Bar Code Hotel - Perry Hoberman

Walter Phillips Gallery, Banff - June 17 to July 16, 1994

exhibition text by Tim Westbury

In the course of its short history, virtual reality has been widely characterized by the image of a solitary cyberspace voyageur, wearing an unwieldy head-mounted display for entry into the computer-generated universe and equipped with a data glove that permits some kind of interaction with it. Perry Hoberman's Bar Code Hotel, while based on virtual reality technologies, presents a compelling alternative to this stereotype; it is an interactive environment accessible to a number of participants - or guests - simultaneously. By covering the entire gallery space with printed bar code symbols, Hoberman makes almost every surface responsive, creating an immersive interface to a computer-generated, three-dimensional, stereoscopic world, projected in real-time.

In this installation, an artificial world is not simply substituted for the more familiar actual one; the real and virtual worlds co-exist and are interdependent. As an interface, the ubiquitous Universal Product Code connects this virtual reality with the commercial reality of everyday life, making explicit the connection between technology and consumerism. Bar Code Hotel reflects Perry Hoberman's interest in what he has termed "debased technologies" - technologies that are unglamorous, ridiculous, obsolete or ominous.

The Universal Product Code represents a technology that organizes consumable objects into an exhaustive digital hierarchy, conspicuously displayed on the surface of most saleable items in the western world. Ever-growing networks of computer systems rely on bar codes to track everything from vast warehoused inventories to the details of individual consumer preferences. Bar Code Hotel enlists this technology, made up of both the printed symbols and the laser devices used to scan them, for much less practical purposes. Hoberman inverts the intended use of this technology so that rather than controlling information, the bar codes unleash unpredictable behaviours. In the gallery space, these symbols provide points of access to a virtual space where a chaotic environment appears to exist; the real room exists only to be mapped onto the virtual one.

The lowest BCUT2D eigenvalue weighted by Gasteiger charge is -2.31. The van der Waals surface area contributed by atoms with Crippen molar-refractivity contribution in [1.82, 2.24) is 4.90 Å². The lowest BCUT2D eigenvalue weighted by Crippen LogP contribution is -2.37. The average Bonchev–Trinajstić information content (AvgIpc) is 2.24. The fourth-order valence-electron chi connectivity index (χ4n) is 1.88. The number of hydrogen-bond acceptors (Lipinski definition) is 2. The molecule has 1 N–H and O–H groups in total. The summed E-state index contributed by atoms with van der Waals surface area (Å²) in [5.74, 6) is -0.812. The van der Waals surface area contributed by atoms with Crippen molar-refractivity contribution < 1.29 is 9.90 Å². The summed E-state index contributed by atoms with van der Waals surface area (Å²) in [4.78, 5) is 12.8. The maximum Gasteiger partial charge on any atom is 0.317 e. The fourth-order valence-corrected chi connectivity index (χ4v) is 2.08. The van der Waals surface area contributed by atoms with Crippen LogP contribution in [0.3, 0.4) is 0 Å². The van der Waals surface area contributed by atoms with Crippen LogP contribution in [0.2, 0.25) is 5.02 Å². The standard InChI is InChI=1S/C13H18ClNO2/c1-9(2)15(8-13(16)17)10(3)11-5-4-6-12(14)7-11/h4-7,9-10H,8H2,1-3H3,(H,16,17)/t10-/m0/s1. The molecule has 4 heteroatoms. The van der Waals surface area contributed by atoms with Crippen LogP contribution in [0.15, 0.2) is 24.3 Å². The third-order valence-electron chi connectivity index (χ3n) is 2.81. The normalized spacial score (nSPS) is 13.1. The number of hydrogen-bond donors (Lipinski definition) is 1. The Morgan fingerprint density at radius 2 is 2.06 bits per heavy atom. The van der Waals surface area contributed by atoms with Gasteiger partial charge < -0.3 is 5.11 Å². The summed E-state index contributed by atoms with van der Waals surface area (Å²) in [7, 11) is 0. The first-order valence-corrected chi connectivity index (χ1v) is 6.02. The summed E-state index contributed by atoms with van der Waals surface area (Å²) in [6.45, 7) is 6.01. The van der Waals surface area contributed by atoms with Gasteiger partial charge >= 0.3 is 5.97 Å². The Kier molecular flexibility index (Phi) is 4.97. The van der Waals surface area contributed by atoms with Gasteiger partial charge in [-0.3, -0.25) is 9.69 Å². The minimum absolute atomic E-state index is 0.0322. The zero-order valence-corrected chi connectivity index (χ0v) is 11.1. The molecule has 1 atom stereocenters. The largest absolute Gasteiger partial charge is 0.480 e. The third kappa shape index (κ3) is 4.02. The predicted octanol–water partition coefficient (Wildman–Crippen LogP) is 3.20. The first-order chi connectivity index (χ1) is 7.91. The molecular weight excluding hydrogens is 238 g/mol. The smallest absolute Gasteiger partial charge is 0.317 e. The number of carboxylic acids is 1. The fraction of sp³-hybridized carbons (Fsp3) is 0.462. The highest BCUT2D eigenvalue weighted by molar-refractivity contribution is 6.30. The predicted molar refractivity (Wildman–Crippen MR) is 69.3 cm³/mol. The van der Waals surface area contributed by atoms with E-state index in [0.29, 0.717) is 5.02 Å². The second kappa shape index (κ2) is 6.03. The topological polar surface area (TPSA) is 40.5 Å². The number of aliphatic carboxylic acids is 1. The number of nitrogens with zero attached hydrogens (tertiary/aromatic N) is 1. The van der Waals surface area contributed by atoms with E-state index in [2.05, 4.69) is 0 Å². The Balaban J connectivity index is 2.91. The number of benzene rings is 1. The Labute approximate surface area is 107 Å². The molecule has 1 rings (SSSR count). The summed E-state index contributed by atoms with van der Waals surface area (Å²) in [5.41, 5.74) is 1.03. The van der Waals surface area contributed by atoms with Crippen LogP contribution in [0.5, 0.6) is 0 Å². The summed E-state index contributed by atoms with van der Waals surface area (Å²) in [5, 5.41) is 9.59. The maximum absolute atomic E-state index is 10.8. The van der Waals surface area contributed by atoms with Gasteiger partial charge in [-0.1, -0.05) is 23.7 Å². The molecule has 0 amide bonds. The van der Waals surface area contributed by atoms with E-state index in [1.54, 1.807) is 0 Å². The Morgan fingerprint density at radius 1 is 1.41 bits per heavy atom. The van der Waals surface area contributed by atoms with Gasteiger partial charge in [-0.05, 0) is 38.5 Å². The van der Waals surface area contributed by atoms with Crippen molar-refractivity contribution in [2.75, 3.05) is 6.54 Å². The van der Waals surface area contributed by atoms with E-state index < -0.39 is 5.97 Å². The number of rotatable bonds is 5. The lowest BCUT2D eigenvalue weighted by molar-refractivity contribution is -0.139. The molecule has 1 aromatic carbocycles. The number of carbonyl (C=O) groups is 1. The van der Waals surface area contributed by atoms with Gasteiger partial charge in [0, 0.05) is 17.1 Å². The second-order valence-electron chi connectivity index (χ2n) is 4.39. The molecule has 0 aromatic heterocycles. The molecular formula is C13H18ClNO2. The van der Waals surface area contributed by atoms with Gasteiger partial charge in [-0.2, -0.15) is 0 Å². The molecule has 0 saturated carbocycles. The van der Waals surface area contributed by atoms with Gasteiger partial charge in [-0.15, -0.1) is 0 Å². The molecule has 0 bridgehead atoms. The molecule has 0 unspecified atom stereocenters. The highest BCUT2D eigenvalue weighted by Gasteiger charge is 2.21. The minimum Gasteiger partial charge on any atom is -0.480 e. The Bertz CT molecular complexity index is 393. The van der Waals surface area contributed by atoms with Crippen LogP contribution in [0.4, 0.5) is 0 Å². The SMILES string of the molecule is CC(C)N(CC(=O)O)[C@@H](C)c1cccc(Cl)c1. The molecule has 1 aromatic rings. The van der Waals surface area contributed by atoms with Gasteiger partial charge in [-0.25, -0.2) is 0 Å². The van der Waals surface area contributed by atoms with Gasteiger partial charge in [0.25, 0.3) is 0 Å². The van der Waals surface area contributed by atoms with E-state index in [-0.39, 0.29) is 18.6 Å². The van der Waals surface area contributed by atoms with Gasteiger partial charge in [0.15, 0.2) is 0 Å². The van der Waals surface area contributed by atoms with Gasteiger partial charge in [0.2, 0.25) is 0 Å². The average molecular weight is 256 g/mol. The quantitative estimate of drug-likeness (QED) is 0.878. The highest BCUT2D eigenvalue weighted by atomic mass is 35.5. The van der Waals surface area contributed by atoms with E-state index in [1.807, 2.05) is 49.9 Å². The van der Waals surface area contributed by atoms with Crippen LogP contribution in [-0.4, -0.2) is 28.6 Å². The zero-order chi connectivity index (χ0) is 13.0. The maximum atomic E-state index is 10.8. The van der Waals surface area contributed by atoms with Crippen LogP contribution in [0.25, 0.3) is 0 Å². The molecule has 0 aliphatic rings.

Upon entering the gallery, guests find themselves on the observation deck. Beyond this platform, you are surrounded by bar codes within reach of one of five wands - lightweight laser pens hanging from the ceiling that transmit information instantaneously into the computer system. Each bar code can be thought of as a simple input device, like a switch or a letter on a keyboard, that performs a specific function.